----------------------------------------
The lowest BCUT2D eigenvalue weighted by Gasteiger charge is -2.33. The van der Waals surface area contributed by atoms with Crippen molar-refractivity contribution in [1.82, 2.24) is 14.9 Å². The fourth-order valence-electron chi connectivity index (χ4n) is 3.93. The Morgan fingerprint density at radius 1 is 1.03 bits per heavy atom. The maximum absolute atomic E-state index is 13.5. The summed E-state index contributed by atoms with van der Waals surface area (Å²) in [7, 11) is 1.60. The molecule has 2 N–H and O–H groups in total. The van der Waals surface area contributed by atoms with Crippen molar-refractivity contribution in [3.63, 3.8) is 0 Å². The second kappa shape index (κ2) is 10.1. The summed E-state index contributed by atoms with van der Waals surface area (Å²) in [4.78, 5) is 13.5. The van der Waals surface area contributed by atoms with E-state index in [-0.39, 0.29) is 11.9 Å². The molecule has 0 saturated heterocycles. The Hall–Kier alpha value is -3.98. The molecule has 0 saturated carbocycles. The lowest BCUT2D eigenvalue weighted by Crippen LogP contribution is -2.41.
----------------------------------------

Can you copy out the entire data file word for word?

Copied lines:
The lowest BCUT2D eigenvalue weighted by Gasteiger charge is -2.33. The van der Waals surface area contributed by atoms with Crippen molar-refractivity contribution in [1.82, 2.24) is 14.9 Å². The fourth-order valence-electron chi connectivity index (χ4n) is 3.93. The Morgan fingerprint density at radius 1 is 1.03 bits per heavy atom. The maximum absolute atomic E-state index is 13.5. The summed E-state index contributed by atoms with van der Waals surface area (Å²) in [7, 11) is 1.60. The molecule has 2 N–H and O–H groups in total. The van der Waals surface area contributed by atoms with Crippen molar-refractivity contribution in [3.63, 3.8) is 0 Å². The second kappa shape index (κ2) is 10.1. The summed E-state index contributed by atoms with van der Waals surface area (Å²) in [4.78, 5) is 13.5. The van der Waals surface area contributed by atoms with E-state index in [-0.39, 0.29) is 11.9 Å². The molecule has 0 saturated heterocycles. The Hall–Kier alpha value is -3.98. The molecule has 0 saturated carbocycles. The lowest BCUT2D eigenvalue weighted by Crippen LogP contribution is -2.41.